1. Possibly - but pic on the Duke of Uke store site (not where it came from) also has a very light bridge

    2. That site seems to use a lot of stock photos. For a look at more recent stock, I'd go to The Ukulele Site, where they have pics of every ukulele sold.

    3. My recently purchased Pono had a lighter shade of ebony. After applying a quality fretboard oil to the board and bridge it darkened up a bit.

  2. I have a Pono mango baritone with steel strings with a beautiful tone to it. Thanks for this review.

  3. Holding Pono responsible for the less-than-stellar appearance of the metalwork because of an end dealer thousands of salt water miles and numerous storage months away from the point and time of manufacture is to me a bit of a stretch. Knocking off 1/2 point, not 1-1/2 ponts, for Fit & Finish might be more appropriate. Happy New Year!!!

    1. A brand is responsible for its dealers. The dealer is part of the 'team' and the last link in the chain. If you choose good dealers this stuff wouldn't be on sale - instead they tarnish their rep by not doing so. Some brands, like Kamaka, take their dealer choice incredibly seriously for that very reason.

      I DID knock half a point off, not one and a half. It was already down to a 9 because of the narrow nut / chunky neck and pale ebony.

  4. Was this shady dealer selling NOS goods as brand new ever contacted? Be interesting to hear what they say about it.

  5. After carefully reading this review, in Feb. '23 I purchased the Pono Solid Mango Concert Ukulele. Based on Barry's review, I bought from The Ukulele Site, a highly reputable online dealer who shows you a photo of the exact ukulele you're going to buy.

    Now to address some of the valid concerns that Barry raises in the review. I have big hands and worried about the width of the nut, but it didn't bother me as much as I had expected, probably because my other main uke is a Martin soprano with exactly the same width nut. I was also concerned about appearance, so I bought from The Ukulele Site so I could see exactly what I was going to get. I wound up with an attractive uke with dark ebony on the fingerboard and no problems with metalwork. As Barry notes, the neck is a bit chunky -- significantly more than my Martin soprano -- but after playing it for a year I no longer even notice, probably because the uke just so darned playable in every other respect.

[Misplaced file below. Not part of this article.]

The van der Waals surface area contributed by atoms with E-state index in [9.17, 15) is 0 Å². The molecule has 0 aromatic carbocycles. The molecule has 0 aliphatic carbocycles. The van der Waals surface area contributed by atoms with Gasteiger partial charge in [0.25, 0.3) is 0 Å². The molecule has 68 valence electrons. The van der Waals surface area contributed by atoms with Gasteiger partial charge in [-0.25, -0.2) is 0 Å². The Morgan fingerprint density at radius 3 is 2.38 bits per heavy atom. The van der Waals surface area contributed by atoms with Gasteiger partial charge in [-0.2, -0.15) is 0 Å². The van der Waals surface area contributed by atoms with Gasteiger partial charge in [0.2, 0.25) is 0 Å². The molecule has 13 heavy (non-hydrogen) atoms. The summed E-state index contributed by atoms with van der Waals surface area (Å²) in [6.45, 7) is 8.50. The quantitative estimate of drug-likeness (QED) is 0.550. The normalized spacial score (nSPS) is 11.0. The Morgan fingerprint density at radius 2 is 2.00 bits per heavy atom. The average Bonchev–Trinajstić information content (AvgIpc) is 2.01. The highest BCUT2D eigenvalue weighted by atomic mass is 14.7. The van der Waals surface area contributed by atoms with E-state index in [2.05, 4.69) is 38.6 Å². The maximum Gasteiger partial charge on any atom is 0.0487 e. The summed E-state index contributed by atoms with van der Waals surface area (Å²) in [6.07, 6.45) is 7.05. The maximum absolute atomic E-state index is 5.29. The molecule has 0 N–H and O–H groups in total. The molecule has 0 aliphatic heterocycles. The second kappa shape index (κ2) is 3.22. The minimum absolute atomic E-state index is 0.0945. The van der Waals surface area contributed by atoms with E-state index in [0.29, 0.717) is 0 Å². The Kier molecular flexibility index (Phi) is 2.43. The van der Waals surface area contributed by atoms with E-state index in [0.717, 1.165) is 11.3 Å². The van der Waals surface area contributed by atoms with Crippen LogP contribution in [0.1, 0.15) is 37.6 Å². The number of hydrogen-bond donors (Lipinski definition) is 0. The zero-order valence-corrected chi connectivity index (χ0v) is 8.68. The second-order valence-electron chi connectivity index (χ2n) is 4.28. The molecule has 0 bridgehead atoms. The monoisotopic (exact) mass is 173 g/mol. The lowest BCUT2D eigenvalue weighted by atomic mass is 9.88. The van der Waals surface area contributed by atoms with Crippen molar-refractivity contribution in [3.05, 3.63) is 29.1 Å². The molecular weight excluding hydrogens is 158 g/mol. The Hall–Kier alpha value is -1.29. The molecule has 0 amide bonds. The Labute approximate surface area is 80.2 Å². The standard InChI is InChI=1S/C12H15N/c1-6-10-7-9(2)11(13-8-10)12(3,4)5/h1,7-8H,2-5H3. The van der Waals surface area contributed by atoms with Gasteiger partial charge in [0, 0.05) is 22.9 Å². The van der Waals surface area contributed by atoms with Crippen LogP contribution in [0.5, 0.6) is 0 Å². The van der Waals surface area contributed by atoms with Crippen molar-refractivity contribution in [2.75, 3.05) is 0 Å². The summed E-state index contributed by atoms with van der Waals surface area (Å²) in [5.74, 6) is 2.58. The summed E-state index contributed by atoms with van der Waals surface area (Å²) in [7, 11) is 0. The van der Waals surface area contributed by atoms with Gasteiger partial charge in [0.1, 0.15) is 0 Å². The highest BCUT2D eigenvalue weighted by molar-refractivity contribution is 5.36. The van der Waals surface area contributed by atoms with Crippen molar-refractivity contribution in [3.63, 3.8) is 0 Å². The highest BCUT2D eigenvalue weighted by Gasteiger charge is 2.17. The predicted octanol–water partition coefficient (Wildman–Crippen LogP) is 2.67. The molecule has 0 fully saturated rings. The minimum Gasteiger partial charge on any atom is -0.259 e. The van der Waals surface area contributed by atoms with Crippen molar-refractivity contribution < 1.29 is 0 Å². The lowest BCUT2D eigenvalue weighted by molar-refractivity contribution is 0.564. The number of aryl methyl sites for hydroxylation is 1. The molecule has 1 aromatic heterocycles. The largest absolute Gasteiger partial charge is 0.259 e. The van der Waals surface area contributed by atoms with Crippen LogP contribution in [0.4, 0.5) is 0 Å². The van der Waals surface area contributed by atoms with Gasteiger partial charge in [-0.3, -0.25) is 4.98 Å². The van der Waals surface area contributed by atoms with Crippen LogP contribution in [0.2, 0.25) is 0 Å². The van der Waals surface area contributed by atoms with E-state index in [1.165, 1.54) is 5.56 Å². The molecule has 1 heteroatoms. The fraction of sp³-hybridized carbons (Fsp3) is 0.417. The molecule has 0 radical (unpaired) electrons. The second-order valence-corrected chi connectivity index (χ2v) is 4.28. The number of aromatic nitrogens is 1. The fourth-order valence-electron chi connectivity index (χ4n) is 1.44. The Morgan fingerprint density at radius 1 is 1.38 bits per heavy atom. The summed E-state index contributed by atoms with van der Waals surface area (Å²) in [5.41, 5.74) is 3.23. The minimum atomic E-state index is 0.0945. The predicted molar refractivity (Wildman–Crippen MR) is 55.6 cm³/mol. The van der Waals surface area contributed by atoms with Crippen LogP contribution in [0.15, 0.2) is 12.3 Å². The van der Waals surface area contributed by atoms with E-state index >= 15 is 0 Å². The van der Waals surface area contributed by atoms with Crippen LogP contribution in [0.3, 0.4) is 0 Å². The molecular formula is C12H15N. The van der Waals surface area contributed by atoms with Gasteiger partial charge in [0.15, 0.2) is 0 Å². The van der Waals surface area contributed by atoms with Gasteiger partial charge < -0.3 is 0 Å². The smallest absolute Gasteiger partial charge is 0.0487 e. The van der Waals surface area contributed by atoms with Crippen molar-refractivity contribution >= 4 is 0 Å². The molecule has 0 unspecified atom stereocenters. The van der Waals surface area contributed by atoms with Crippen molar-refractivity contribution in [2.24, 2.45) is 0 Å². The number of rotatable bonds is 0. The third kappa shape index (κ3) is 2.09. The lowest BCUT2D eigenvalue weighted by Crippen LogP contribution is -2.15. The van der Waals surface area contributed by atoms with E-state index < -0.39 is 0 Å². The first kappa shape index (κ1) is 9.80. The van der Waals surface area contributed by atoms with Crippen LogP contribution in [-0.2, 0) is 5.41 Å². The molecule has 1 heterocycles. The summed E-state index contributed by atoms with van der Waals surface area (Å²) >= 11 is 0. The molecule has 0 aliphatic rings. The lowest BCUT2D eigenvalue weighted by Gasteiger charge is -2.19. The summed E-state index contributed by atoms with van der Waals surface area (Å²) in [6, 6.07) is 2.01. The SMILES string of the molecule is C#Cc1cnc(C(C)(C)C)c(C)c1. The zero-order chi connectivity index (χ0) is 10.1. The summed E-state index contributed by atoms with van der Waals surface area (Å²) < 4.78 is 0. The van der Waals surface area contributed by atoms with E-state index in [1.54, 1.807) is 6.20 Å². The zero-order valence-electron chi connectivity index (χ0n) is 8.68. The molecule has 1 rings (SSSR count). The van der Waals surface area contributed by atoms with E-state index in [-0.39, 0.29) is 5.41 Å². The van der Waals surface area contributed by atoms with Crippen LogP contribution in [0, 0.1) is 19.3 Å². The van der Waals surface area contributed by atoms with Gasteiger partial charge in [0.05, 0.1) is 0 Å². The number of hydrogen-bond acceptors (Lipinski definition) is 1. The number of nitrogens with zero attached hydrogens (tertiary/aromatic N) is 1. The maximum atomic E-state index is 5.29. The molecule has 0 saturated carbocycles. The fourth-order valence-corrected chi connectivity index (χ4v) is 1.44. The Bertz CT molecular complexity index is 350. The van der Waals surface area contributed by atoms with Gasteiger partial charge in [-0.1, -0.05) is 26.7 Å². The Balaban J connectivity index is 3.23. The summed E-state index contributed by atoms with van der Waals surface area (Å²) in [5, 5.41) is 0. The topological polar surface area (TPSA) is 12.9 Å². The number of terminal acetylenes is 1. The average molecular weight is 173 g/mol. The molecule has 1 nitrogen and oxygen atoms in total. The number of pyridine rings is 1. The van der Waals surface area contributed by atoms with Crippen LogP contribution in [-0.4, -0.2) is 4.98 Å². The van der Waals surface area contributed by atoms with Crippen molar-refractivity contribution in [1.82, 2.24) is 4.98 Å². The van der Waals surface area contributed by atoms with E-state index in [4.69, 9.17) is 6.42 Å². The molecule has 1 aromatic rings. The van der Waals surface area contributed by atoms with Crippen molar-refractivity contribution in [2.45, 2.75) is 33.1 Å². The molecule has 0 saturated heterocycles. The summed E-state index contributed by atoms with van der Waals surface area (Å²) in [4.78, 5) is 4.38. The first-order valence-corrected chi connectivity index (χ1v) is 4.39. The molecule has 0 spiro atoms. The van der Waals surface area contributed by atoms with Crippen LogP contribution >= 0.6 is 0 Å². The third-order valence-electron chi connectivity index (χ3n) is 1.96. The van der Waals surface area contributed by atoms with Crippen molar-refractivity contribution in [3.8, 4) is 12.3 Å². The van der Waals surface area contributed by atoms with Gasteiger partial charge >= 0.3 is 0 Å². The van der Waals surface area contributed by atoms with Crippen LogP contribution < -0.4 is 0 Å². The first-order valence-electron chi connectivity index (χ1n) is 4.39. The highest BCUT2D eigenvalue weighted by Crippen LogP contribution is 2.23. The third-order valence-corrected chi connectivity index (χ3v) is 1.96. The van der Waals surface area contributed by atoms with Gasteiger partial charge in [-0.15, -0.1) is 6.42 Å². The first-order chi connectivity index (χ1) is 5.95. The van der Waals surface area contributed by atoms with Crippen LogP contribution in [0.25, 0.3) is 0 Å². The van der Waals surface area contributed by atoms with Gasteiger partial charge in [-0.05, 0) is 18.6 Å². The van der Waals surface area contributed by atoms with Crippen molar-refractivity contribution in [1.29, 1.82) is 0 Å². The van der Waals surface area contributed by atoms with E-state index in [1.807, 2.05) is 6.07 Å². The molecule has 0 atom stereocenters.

I'll add a couple of things that aren't in the review. First, it's obvious that this is a factory-made uke with CNC-made parts. It doesn't have the character, the "soul," of the hand-made ukes I've played (but that's what you get at this price point -- I paid US$399, less than a Fluke). Secondly, this is a sturdy uke. I do a lot of music with kids. I'd never bring a hand-made uke to a kid's music gig, but I have no such worries with this sturdy little uke.

    One thing that bugged me at first was the sound. At first, I felt the tone was a bit tight and the volume was lower than I had hoped for (not as loud as my Martin soprano). However, all-wood ukes can take a while for the sound to open out. Now a year later, having played it several hours each week, the tone is definitely fuller and I feel the instrument is more responsive. FWIW, I did trade out the stock strings with Worth fluorocarbon.

    A couple of final comments, after having played this uke intensively for a year. As Barry says, it sounds fine both strummed and fingerpicked; I can add that even flatpicked solos sound full and rich. I've also found this uke to stand out in a variety of settings. I play it outdoors to lead music with kids, and it's loud enough to do that without amplification. It can also handle mellow acoustic jam sessions in a small room with just a couple of other people.

    After a year of playing it, this has become my go-to uke. It has great sound, it's sturdy, and it's just so darned playable. I still love my Martin soprano. I still love to borrow hand-made ukes from my friends. But this is now my work-horse uke. It may not be for everyone -- read Barry's review, and see why -- but it has turned out to be a good purchase for me.


Please leave me a comment!

Help Support Got A Ukulele

Please Help Keep This Site Going!

If you enjoy this blog, donations are welcomed to allow me to invest more time in bringing you ukulele articles. Aside from the Google ads, I don't get paid to write this blog and for reasons of impartiality a not sponsored by brands or stores. Your donations all go back into the site to allow me to keep bringing you reviews, and in the end the ukuleles acquired are given to local schools and charities.